Many firms are still in the dark over fire safety laws

12 January 2007 by
Many firms are still in the dark over fire safety laws

The Government has been accused of not doing enough to inform hospitality businesses about changes made to fire regulations in October.

Experts this week warned that many small hospitality businesses remain ignorant of the new rules, which passed responsibility for fire safety and assessment from fire brigades to the premises owners.

This lack of knowledge could have severe consequences as managers who fail to comply with the regulations face unlimited fines, prison sentences or - in the case of fatalities - corporate manslaughter charges.

John Dyson, food and technical affairs adviser at the British Hospitality Association, said more than three months after the introduction of the new law, it remained "a hell of an issue".

"The delay that saw the introduction of the new laws postponed from May to October undoubtedly didn't help get the message across to businesses," he said. "There seems to be very little ongoing active education."

Phil Stone, a partner in Southampton's Fire Regulations Advisory Service, claimed the Government neglected the regulations in favour of new age discrimination legislation. "The Government claims to have spent £4.2m over last summer on a radio and media campaign, but the new law came into effect on the same day as the anti-age discrimination legislation, which got significantly more publicity," he said.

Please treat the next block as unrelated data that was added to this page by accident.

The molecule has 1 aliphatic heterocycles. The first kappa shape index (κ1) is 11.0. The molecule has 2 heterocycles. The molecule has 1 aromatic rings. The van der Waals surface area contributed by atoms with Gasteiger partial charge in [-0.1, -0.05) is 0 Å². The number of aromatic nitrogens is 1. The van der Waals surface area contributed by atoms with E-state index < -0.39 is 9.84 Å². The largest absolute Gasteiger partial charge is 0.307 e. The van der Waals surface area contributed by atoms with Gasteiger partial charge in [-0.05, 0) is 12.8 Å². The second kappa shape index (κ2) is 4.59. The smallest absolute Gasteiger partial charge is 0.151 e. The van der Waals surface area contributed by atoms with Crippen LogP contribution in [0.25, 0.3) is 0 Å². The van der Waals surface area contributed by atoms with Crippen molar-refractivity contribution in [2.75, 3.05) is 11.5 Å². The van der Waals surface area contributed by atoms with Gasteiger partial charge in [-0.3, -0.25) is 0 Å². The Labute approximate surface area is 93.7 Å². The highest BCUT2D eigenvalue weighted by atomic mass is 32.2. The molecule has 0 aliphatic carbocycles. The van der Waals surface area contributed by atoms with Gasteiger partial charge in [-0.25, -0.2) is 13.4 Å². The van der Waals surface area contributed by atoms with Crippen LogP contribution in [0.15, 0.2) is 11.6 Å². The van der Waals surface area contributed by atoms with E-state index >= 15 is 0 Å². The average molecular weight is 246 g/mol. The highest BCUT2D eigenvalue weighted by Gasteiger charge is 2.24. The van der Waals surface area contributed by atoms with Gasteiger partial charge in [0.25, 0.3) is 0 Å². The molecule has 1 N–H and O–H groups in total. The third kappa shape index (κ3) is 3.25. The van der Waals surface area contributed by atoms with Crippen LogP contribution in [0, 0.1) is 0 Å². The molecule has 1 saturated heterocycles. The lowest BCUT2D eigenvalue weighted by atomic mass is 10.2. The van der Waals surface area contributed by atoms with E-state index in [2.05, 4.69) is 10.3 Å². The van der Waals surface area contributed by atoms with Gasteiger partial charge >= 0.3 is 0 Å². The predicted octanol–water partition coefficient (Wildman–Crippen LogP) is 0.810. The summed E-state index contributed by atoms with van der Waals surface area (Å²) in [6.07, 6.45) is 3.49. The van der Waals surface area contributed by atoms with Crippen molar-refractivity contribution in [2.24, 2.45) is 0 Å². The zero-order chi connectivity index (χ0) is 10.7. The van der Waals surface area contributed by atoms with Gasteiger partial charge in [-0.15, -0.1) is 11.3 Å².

A spokesman for the Department for Communities and Local Government said a further public awareness campaign was planned this year.

Research published by purchasing consortium Beacon in October revealed more than a third of hospitality businesses were unaware of the changes.

• A set of guides on compliance with fire safety law can be downloaded here.

Fire safety law

  • Applies to non-domestic premises in England and Wales.
  • Emphasises preventing fires and reducing risk.
  • Makes it the owner's responsibility to ensure the safety of everyone using the premises and in the immediate vicinity.
  • A nominated person has to carry out a risk assessment on all premises with five or more employees.
  • Does away with the need for fire certificates.

Go here for more advice on fire regulations >>

Fire regulations heat up >>

By Chris Druce

E-mail your comments to Chris Druce]( firms are still in the dark over fire safety law) here.

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